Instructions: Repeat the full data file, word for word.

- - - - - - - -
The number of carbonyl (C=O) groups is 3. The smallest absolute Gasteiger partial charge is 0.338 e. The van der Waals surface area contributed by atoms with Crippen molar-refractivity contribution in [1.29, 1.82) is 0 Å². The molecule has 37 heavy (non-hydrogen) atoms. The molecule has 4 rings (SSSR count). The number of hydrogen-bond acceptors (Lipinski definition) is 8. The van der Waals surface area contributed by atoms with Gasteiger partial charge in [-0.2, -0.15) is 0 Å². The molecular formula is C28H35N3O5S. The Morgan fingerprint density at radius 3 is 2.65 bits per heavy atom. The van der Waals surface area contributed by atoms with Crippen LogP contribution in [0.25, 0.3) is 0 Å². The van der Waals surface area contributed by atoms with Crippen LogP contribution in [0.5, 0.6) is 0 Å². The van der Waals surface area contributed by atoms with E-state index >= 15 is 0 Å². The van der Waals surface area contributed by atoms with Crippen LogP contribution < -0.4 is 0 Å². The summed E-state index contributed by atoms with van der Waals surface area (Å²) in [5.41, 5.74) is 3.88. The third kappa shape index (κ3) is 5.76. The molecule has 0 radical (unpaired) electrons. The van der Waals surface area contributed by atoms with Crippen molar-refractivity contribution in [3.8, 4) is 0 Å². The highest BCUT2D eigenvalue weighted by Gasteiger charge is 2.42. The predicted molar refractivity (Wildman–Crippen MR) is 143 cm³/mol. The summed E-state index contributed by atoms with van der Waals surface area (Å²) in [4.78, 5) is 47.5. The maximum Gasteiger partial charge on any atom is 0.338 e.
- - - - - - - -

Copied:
The number of carbonyl (C=O) groups is 3. The smallest absolute Gasteiger partial charge is 0.338 e. The van der Waals surface area contributed by atoms with Crippen molar-refractivity contribution in [1.29, 1.82) is 0 Å². The molecule has 37 heavy (non-hydrogen) atoms. The molecule has 4 rings (SSSR count). The number of hydrogen-bond acceptors (Lipinski definition) is 8. The van der Waals surface area contributed by atoms with Gasteiger partial charge in [-0.2, -0.15) is 0 Å². The molecular formula is C28H35N3O5S. The Morgan fingerprint density at radius 3 is 2.65 bits per heavy atom. The van der Waals surface area contributed by atoms with Crippen LogP contribution in [0.25, 0.3) is 0 Å². The van der Waals surface area contributed by atoms with Crippen LogP contribution in [0.5, 0.6) is 0 Å². The van der Waals surface area contributed by atoms with E-state index >= 15 is 0 Å². The van der Waals surface area contributed by atoms with Crippen LogP contribution < -0.4 is 0 Å². The summed E-state index contributed by atoms with van der Waals surface area (Å²) in [5.41, 5.74) is 3.88. The third kappa shape index (κ3) is 5.76. The molecule has 0 radical (unpaired) electrons. The van der Waals surface area contributed by atoms with Crippen molar-refractivity contribution in [3.8, 4) is 0 Å². The highest BCUT2D eigenvalue weighted by Gasteiger charge is 2.42. The predicted molar refractivity (Wildman–Crippen MR) is 143 cm³/mol. The summed E-state index contributed by atoms with van der Waals surface area (Å²) in [4.78, 5) is 47.5. The maximum Gasteiger partial charge on any atom is 0.338 e.